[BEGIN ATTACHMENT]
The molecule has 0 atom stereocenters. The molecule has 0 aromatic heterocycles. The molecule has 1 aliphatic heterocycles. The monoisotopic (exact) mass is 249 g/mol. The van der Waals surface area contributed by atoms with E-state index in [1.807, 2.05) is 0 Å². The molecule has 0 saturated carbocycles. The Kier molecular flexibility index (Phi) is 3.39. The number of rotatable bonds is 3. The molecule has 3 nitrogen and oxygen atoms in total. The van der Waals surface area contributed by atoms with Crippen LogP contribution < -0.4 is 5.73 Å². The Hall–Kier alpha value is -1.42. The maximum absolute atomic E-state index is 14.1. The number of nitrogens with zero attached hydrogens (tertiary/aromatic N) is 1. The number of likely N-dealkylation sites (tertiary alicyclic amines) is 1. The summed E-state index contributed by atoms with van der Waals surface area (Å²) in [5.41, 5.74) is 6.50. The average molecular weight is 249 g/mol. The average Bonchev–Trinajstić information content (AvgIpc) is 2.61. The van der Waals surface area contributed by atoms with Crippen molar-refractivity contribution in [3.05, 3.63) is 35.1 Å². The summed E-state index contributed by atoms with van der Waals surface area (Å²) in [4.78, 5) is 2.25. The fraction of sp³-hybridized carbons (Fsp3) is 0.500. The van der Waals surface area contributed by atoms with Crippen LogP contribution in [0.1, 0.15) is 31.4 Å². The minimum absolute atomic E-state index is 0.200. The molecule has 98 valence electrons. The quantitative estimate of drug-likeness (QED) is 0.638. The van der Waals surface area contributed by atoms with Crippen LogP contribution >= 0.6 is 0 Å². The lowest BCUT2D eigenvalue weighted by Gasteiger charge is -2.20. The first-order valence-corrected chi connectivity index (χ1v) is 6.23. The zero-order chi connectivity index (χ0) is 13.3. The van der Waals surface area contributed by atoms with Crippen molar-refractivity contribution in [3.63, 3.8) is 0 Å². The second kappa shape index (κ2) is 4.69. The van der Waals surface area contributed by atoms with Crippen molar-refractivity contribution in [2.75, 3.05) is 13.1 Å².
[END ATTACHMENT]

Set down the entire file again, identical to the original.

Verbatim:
The molecule has 0 atom stereocenters. The molecule has 0 aromatic heterocycles. The molecule has 1 aliphatic heterocycles. The monoisotopic (exact) mass is 249 g/mol. The van der Waals surface area contributed by atoms with E-state index in [1.807, 2.05) is 0 Å². The molecule has 0 saturated carbocycles. The Kier molecular flexibility index (Phi) is 3.39. The number of rotatable bonds is 3. The molecule has 3 nitrogen and oxygen atoms in total. The van der Waals surface area contributed by atoms with Crippen LogP contribution < -0.4 is 5.73 Å². The Hall–Kier alpha value is -1.42. The maximum absolute atomic E-state index is 14.1. The number of nitrogens with zero attached hydrogens (tertiary/aromatic N) is 1. The number of likely N-dealkylation sites (tertiary alicyclic amines) is 1. The summed E-state index contributed by atoms with van der Waals surface area (Å²) in [5.41, 5.74) is 6.50. The average molecular weight is 249 g/mol. The average Bonchev–Trinajstić information content (AvgIpc) is 2.61. The van der Waals surface area contributed by atoms with Crippen molar-refractivity contribution in [3.05, 3.63) is 35.1 Å². The summed E-state index contributed by atoms with van der Waals surface area (Å²) in [4.78, 5) is 2.25. The fraction of sp³-hybridized carbons (Fsp3) is 0.500. The van der Waals surface area contributed by atoms with Crippen LogP contribution in [0.1, 0.15) is 31.4 Å². The minimum absolute atomic E-state index is 0.200. The molecule has 98 valence electrons. The quantitative estimate of drug-likeness (QED) is 0.638. The van der Waals surface area contributed by atoms with Crippen LogP contribution >= 0.6 is 0 Å². The lowest BCUT2D eigenvalue weighted by Gasteiger charge is -2.20. The first-order valence-corrected chi connectivity index (χ1v) is 6.23. The zero-order chi connectivity index (χ0) is 13.3. The van der Waals surface area contributed by atoms with Crippen molar-refractivity contribution in [3.63, 3.8) is 0 Å². The second kappa shape index (κ2) is 4.69. The van der Waals surface area contributed by atoms with Crippen molar-refractivity contribution in [2.75, 3.05) is 13.1 Å².